Sam Uretsky

Where Cancer Patients Rank

The Breast Cancer Awareness Stamp is a semi-postal -- now do the math.

Semi-postals are a feel-good device. You buy a stamp for 43¢. The Postal Service takes its 41¢ for postage, plus some percentage for reasonable costs, and gives the rest to the specified charity. In the case of Breast Cancer Awareness, 70% of the net amount raised is given to the National Institutes of Health and 30% is given to the Medical Research Program at the Department of Defense. According to the New England Journal of Medicine, the NIH budget is about $28.6 billion for fiscal year 2007, a 0.1% decrease from 2006,or a 3.8% decrease after adjustment for inflation -- the first true budgeted reduction in NIH support since 1970. The less we spend on biomedical research, the more money we have for blowing people up.

Of course if you write a check to any cancer-related charity, you can deduct the money from your taxes, so that the government shares your contribution.

Not that the administration isn't well aware of breast cancer. It is. To prove that, you don't have to look any further than Betty Joblove et al. v. Barr Laboratories et. al. in the matter of the price of tamoxifen. Tamoxifen, sold by Zeneca Laboratories (which has since merged with Astra to form AstraZeneca) under the brand name Nolvadex, is an estrogen inhibitor. In 1977 the drug was approved for treatment of breast cancer that had spread to other organs, and in October 1998 the approval was expanded to include preventive therapy for women at high risk of developing breast cancer. The drug is of limited benefit for those women whose breast cancer isn't sensitive to the estrogens, but in a key study, prophylactic use of tamoxifen reduced the rate of breast cancer in high-risk women by 44%. Tamoxifen hasn't been a super seller with sales in the billions, but in 2006 it accounted for $62 million. As a percentage of the company's $6 billion after tax profits for 2006, it's no big deal. But for a woman with no insurance, even the $65.99 a month at Walgreen's can be a major expense, and it would be nice if there were a low-cost generic form available. There almost was.

In 1992, Barr, a maker of generic drugs, challenged Zeneca's patent on the drug, and was upheld in court. In the normal course of things, Barr would have produced a generic version of tamoxifen at a price 30% to 80% below that of branded Nolvadex. Instead, Barr and AstraZeneca entered into an agreement, in which Barr was paid $21 million and its intended supplier of raw materials received $45 million over a 10-year period. Barr did bring out a generic version of tamoxifen, but at a price only 5% below the brand name version. Prescription Access Litigation (PAL), a coalition of about 125 public advocacy groups, charged that this was restraint of trade. They were prepared to fight the case all the way up to the Supreme Court. They almost did.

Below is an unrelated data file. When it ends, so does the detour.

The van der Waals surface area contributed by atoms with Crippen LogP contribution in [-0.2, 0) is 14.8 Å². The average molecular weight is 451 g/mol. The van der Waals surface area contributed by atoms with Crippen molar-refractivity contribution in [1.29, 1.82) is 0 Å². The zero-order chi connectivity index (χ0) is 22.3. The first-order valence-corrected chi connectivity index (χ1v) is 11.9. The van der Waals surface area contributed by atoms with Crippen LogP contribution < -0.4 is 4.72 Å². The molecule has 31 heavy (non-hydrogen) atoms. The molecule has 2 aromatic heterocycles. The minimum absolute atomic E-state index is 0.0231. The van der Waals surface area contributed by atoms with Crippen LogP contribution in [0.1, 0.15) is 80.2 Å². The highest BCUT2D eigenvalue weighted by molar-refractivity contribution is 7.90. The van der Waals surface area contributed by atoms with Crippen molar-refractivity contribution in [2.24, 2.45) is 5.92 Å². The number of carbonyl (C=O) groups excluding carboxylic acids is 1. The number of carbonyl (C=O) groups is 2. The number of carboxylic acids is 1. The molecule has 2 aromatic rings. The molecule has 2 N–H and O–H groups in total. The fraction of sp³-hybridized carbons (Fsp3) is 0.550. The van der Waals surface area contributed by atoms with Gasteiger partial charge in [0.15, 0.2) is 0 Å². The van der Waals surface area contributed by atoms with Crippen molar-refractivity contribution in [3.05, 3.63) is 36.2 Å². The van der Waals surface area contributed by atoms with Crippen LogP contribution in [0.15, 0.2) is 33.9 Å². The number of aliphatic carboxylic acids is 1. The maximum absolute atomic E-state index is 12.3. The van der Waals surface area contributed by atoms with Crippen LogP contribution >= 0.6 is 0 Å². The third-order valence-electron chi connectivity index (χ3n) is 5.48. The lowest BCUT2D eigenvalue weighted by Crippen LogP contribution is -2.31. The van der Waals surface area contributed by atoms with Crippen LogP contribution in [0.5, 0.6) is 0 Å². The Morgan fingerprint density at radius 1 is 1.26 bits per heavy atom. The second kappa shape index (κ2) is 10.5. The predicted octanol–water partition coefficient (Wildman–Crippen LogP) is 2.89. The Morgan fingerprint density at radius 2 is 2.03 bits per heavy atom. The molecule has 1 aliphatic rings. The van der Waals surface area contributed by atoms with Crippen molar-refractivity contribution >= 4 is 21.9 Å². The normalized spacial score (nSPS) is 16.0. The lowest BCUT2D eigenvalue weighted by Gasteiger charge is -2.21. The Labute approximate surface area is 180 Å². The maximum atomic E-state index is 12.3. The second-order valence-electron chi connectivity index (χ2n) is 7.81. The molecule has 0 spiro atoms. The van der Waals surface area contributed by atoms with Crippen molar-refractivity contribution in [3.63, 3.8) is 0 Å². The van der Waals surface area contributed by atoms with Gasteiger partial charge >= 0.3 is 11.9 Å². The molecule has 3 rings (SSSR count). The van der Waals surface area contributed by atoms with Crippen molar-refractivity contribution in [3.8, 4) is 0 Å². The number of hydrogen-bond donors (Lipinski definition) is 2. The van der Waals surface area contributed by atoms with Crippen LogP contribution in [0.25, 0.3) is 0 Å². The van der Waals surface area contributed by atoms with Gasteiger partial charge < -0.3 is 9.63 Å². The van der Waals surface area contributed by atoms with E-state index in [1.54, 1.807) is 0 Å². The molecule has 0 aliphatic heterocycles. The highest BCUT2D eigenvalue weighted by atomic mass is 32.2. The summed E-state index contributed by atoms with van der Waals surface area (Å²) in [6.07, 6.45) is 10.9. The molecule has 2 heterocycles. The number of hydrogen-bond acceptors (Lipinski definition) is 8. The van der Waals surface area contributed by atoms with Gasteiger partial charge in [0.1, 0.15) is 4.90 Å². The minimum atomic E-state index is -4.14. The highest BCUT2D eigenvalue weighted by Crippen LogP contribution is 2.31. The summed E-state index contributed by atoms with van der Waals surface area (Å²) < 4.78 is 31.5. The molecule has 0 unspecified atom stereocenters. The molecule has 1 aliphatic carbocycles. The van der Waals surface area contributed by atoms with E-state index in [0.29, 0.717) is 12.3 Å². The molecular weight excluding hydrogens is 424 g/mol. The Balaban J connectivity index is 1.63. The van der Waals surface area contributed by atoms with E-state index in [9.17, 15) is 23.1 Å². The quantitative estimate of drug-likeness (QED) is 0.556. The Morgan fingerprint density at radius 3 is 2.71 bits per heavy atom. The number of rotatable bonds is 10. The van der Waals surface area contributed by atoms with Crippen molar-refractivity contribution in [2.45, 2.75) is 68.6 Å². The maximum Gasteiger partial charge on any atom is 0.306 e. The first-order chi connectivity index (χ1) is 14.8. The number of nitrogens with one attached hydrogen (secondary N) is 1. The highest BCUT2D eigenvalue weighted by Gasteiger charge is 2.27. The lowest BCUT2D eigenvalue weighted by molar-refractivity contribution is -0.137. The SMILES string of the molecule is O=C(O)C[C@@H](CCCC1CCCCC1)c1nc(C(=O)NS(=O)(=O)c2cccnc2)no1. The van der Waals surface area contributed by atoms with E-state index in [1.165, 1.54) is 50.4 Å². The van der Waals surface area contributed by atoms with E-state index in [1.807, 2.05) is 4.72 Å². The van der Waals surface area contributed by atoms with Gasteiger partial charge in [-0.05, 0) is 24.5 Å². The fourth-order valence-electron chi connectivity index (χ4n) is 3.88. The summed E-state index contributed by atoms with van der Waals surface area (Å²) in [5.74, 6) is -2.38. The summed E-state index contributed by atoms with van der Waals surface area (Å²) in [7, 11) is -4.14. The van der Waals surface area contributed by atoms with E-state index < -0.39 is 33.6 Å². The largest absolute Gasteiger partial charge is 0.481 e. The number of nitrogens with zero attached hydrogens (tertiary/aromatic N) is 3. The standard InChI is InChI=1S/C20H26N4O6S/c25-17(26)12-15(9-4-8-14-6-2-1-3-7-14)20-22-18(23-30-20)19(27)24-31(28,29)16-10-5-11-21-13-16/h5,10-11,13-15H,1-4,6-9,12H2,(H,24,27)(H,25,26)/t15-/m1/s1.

And while (by a vote of 5 to 4) you can't expect very much of this Supreme Court, the Solicitor General filed a brief which begins "This brief is submitted in response to the Court's order inviting the Solicitor General to express the views of the United States. The United States submits that the petition for a writ of certiorari should be denied. Although the petition presents an important and difficult question, and the court of appeals adopted an incorrect standard, this case does not appear to be a good vehicle for resolving the question presented."

Those may be the views of the Solicitor General, maybe of the Department of Justice, maybe of the whole Bush administration, but are they really the opinions of the United States? Is it really the view of the US that a back room deal that maintains high prices for a drug that protects women from breast cancer should be left alone?

The president of Barr has made some good arguments, from a business viewpoint: Zeneca was prepared to appeal the decision regarding the patent, and subsequent challenges to the patent have favored AstraZeneca, so Barr played it safe. When you have a job that pays $3.7 million a year, you have to make decisions like that.

But when you're in a position to refer to yourself as "The United States" isn't it more appropriate to take a stand in favor of women at high risk of breast cancer, or those who have had a bout of cancer? Wouldn't it be nice, just once, to speak out for the poor, the elderly, the sick? Instead, the Bush administration went to the Roberts Court and asked that the corporations be left alone, and the women at high risk of cancer be overcharged because it's not convenient to discuss this case.

Maybe John Ashcroft was right to put a drape over the bare breasted statue of Justice -- Breast Cancer Awareness is just too inconvenient for this administration to bother with.

Sam Uretsky is a writer and pharmacist living on Long Island, N.Y.

From The Progressive Populist, August 1, 2007

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